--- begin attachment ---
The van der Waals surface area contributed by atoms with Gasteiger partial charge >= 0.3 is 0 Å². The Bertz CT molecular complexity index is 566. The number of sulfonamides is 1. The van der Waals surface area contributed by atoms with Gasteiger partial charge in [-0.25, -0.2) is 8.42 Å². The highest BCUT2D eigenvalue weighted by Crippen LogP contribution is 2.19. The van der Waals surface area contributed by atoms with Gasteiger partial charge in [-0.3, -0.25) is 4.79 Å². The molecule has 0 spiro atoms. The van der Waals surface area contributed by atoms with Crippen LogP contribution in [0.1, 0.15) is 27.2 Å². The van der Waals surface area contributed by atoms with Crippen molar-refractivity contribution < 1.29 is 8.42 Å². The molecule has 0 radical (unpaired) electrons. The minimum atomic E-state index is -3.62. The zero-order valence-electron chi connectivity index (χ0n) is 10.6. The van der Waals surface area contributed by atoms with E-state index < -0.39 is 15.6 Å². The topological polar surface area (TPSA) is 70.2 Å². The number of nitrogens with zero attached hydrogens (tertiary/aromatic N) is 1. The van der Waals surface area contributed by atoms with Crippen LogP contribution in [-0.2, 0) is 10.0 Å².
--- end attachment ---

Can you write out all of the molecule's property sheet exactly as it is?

The van der Waals surface area contributed by atoms with Gasteiger partial charge >= 0.3 is 0 Å². The Bertz CT molecular complexity index is 566. The number of sulfonamides is 1. The van der Waals surface area contributed by atoms with Gasteiger partial charge in [-0.25, -0.2) is 8.42 Å². The highest BCUT2D eigenvalue weighted by Crippen LogP contribution is 2.19. The van der Waals surface area contributed by atoms with Gasteiger partial charge in [-0.3, -0.25) is 4.79 Å². The molecule has 0 spiro atoms. The van der Waals surface area contributed by atoms with Crippen LogP contribution in [0.1, 0.15) is 27.2 Å². The van der Waals surface area contributed by atoms with Crippen molar-refractivity contribution < 1.29 is 8.42 Å². The molecule has 0 radical (unpaired) electrons. The minimum atomic E-state index is -3.62. The zero-order valence-electron chi connectivity index (χ0n) is 10.6. The van der Waals surface area contributed by atoms with E-state index < -0.39 is 15.6 Å². The topological polar surface area (TPSA) is 70.2 Å². The number of nitrogens with zero attached hydrogens (tertiary/aromatic N) is 1. The van der Waals surface area contributed by atoms with Crippen LogP contribution in [-0.2, 0) is 10.0 Å².